Virginity is to village as HIV/AIDS is to urban areas: Does the assumption still hold?

Posted: November 26, 2018 by PaanLuel Wël Media Ltd. in Columnists, Commentary, Contributing Writers, Health, Junub Sudan, Opinion Articles, Opinion Writers

By Ayuen J. Awan, Juba, South Sudan

HIV-AIDS prevention: Thank to PrEP and PEP, you can protect yourself and love ones from HIV/AIDS

Thank to PrEP and PEP, you can protect yourself and love ones from HIV/AIDS

Monday, November 26, 2018 (PW) — I was in one of clinics in Juba couple of months ago for routine HIV test, something I do after every end of three months to establish my status on this incurable epidemic posing threat to human lives in the world today. It is advisable by medics to test after every three months because new HIV infections become detectable by lab tests after that period. In 2017, there were 36.9 million people living with HIV in the world, of which 180,000 were from South Sudan.

Although there is no data clearly comparing prevalence of HIV in villages and towns, it can be basically assumed that the disease is evenly distributed among populations. Regional data show greater disparity depending on geographical location and the nature of neighborhood. South Sudan population movement is very dynamic – producing a uniform mix of urban and rural people – living side-by-side, socializing, sexualizing and trading together throughout the year, in towns and villages.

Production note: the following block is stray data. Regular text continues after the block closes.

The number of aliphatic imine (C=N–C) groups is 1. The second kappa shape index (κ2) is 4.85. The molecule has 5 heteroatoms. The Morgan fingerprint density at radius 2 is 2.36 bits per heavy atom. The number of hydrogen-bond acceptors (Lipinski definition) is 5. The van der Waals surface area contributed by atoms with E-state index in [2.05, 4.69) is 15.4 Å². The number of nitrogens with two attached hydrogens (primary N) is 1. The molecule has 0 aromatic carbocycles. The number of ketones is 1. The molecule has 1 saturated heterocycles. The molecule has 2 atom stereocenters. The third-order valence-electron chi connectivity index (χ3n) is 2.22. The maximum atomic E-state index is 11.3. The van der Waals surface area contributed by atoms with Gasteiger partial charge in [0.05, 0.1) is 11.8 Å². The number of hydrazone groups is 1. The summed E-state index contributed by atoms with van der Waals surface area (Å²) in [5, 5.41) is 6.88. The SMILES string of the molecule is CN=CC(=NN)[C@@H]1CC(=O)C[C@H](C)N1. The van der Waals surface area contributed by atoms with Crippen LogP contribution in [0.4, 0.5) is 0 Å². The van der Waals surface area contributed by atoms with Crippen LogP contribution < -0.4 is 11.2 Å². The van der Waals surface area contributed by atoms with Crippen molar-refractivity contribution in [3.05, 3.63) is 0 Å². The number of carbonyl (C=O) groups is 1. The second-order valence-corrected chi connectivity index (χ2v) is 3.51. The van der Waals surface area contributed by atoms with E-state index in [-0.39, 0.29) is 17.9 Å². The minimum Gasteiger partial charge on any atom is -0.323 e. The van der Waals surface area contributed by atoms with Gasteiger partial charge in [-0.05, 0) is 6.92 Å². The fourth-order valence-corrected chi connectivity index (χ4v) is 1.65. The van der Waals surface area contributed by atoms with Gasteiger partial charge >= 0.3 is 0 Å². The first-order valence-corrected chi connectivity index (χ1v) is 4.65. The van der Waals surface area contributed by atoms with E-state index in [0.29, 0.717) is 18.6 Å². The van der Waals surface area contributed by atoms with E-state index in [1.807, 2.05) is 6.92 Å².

Even without such data, it is still extensively held in South Sudan that town people are more exposed to HIV than the rural inhabitants who live in villages and informal settlements like cattle camps and fishing grounds. This is a notion more ingrained particularly in villagers which the urbanites also uphold leading to the rise in the demand for village girls over their civilized and educated counterparts in urban areas. Villagers strongly believe that AIDS is endemic to Urban settings just like urbanites believe that virgin girls are in the village.

In the clinic, the lab technician inserted the needle in my arm, drew sufficient blood and asked me to wait. Other patients went in for the same. As I was taking a seat in the waiting room and expectantly wait for clean result, the lab attendant raised his voice for me. John!  John! My heart jumped, and my eyes blacked out. I thought the quick call implied positive result (what auditors would describe as a disclaimer of report). I rushed in without paying attention to whoever was there watching me.